Still not convinced to get off the couch? Here are five more good reasons:
- Fewer heart attacks and strokes. Researchers estimate that heart attacks and strokes could be reduced by 40 percent if most Americans just met the minimum CDC standards.
- Prevents high blood pressure, heart disease and diabetes. This is true even if you are middle-aged or older. The benefits start almost immediately.
- Improves oxygen use. Regular exercise is strongly linked to heart health because it improves muscular function and strength, and makes it easier for your body to take in and use oxygen. As oxygen usage improves, normal activities can be performed with less fatigue and breathlessness. Exercise improves blood vessels’ capacity to expand in response to activity and be more effective at delivering oxygen throughout your body.
- Reduces stress, anxiety and depression. Who couldn’t use less of that?
- Lessens the effects of other major heart-disease risk factors. Regular exercise promotes weight reduction, helps reduce blood pressure, reduces bad cholesterol, raises good cholesterol and helps the body use insulin more effectively, thus lessening your chance of becoming diabetic.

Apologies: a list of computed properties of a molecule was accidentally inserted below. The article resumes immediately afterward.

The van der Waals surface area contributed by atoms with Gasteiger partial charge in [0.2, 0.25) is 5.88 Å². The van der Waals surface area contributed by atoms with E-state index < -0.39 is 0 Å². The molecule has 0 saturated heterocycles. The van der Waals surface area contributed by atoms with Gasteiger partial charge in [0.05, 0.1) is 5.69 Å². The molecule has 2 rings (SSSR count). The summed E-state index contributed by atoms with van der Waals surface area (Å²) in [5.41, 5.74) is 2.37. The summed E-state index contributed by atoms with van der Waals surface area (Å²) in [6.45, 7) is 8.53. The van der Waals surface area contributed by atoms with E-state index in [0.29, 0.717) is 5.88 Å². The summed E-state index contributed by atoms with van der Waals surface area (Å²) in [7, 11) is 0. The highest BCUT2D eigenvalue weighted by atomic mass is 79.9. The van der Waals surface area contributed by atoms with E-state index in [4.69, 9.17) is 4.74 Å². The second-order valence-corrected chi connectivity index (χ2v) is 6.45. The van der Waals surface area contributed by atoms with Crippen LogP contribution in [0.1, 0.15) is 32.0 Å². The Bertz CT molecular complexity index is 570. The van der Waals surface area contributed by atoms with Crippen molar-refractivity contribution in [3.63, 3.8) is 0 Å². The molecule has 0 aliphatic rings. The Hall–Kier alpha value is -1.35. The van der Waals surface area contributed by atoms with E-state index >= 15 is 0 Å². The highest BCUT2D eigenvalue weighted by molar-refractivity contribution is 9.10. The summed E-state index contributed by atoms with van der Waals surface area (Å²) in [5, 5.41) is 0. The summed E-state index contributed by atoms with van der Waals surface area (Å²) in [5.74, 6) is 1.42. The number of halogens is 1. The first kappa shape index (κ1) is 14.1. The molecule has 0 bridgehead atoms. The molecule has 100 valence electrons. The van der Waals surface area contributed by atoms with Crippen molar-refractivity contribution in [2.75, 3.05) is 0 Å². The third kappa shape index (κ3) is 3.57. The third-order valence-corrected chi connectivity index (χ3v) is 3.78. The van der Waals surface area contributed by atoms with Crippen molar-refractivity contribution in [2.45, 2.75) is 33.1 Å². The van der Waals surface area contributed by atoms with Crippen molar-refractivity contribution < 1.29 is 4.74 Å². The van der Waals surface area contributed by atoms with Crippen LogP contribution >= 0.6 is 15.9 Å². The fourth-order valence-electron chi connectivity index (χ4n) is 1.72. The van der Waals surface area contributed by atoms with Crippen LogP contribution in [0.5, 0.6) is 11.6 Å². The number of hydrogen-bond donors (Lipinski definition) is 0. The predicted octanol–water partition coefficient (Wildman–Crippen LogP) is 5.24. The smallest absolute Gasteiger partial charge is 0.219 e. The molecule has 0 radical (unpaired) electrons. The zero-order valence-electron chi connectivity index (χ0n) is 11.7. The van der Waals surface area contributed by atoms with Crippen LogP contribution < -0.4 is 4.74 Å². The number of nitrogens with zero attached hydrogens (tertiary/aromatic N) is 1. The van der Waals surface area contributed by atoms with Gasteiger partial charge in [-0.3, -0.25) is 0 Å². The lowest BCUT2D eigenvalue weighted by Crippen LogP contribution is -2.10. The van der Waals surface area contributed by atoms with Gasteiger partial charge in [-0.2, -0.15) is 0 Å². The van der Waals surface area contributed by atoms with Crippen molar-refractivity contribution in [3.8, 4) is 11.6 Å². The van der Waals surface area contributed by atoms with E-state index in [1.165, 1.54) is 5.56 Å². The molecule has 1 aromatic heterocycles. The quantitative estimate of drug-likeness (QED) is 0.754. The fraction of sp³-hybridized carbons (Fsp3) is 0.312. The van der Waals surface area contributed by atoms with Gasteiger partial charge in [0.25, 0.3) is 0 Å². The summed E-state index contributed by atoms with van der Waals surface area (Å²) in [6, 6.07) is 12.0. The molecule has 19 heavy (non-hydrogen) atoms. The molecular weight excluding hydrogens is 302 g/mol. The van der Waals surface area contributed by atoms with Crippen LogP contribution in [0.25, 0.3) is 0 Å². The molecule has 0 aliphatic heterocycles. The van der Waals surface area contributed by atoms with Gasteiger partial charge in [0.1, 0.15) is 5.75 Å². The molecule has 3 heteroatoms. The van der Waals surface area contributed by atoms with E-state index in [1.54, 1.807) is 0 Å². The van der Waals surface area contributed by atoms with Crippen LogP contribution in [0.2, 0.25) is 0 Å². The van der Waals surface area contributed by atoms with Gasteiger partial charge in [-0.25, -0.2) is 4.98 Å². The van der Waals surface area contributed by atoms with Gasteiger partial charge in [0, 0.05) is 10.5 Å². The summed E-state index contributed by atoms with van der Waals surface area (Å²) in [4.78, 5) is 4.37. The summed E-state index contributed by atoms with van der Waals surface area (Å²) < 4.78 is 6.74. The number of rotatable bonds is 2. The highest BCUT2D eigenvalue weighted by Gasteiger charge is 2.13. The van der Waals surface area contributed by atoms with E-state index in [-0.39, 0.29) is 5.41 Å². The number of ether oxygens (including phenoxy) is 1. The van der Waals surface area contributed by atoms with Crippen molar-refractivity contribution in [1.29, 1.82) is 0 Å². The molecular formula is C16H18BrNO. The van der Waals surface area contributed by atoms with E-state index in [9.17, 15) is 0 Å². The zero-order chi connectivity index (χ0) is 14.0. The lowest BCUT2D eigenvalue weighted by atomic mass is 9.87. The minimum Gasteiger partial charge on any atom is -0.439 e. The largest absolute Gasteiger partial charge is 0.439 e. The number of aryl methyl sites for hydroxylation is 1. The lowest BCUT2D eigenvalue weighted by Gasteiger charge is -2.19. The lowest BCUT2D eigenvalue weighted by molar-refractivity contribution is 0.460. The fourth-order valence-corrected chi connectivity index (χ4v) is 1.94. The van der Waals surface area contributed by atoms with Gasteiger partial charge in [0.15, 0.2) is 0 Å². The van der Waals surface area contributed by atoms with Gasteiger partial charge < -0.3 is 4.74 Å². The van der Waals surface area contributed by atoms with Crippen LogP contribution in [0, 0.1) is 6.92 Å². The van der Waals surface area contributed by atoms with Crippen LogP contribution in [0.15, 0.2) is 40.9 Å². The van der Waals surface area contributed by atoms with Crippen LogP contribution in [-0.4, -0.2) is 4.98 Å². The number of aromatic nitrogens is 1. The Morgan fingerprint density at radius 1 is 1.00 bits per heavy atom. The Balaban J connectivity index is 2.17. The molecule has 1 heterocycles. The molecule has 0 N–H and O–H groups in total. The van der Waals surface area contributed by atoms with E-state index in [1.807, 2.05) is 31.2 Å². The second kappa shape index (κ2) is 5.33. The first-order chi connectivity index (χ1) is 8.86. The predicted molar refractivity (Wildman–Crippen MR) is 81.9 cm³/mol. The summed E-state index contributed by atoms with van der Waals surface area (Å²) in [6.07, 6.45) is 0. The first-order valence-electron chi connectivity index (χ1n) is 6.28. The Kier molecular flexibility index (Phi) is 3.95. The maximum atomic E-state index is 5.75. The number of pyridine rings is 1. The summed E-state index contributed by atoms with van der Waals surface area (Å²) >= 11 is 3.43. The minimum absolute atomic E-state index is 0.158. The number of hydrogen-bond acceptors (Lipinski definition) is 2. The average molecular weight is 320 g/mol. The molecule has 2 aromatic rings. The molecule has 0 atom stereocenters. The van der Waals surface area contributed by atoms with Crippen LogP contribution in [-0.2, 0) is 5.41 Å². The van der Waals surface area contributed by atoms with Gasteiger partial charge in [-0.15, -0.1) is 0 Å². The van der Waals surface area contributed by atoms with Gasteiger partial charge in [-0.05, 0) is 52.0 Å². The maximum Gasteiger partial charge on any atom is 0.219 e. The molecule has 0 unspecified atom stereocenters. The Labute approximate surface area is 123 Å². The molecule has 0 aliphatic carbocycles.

Lots of options
If you’re not fond of sports, you can accumulate 30 minutes of daily exercise with any activity that makes you move your body and burn calories, such as climbing stairs or yard work.
Make brisk walking a lifetime habit. It’s enjoyable, free, easy, social and great exercise. All you need is supportive shoes. Walking can easily become a regular and satisfying part of your day. Walk your dog, walk your child, walk at the mall, walk as you talk on your cell phone, join a walking group or start one with your friends or neighbors. Walk in place as you watch TV, take the stairs, dance in your living room, take a walk after dinner instead of having dessert.
It happens to everyone: Even the best plans to exercise can be wrecked by your busy life. Here are some tips to help you stay motivated, and adjust your plans when life intervenes.
- Gotta love it! For exercise to become a daily habit, you have to look forward to it. AFMC’s Wellness Director Toni Naramore says, “Don’t expect to love the exercise; you fall in love with the results and the process. The results you attain are what motivates you.” Always choose activities you enjoy.